Google’s latest self-driving prototype has been dubbed the ‘Koala’ – and in case it’s not obvious, that’s because it resembles the cute furry animal it’s named after (at least, according to project director Chris Urmson’s son).
The new project is an advancement of the self-driving car prototype that Google first introduced last year, but was so basic it didn’t have headlights. This updated pod-like vehicle features two seats and lacks pedals and a steering wheel (although current California regulations require them, so these features may need to be installed before they can hit the road). Google’s self-driving car can accelerate, brake, and recognize obstructions, traffic, and road hazards without any human intervention.
Though this version is updated, it still lacks airbags and other federally-required safety features, so it can’t travel at speeds faster than 25 mph, and can only be driven in areas thoroughly mapped by Google (sorry, no high-speed off-roading adventures for these little guys).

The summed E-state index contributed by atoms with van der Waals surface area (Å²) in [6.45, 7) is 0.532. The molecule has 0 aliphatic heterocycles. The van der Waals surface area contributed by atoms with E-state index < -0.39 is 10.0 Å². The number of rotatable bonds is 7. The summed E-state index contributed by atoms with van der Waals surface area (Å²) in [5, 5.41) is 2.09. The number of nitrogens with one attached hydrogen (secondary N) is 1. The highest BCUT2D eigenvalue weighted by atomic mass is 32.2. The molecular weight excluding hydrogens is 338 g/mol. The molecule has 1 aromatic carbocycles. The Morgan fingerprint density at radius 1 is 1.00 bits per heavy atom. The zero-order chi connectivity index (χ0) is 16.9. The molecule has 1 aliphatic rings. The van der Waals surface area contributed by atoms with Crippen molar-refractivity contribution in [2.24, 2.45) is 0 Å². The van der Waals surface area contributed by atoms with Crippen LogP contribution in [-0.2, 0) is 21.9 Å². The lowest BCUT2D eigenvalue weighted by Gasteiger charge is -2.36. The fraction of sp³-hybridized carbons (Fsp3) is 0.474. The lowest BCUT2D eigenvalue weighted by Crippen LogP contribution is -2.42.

According to seattletimes.com, Google plans to build 25 prototypes, sending them into the neighborhoods surrounding its California headquarters for testing this summer. Eventually, Google plans to build 50 to 100, and send them into hillier, rainier, and other more complex terrain.
Google’s ‘Koala’ self-driving cars are just the next step toward the tech company achieving its goal of putting entirely driverless cars on the roads in the next five years (by 2020). Only time will tell if government regulations will be ready when the technology is.
Here at Pfeiffer Plainfield Used, we want to know–are you ready for driverless cars?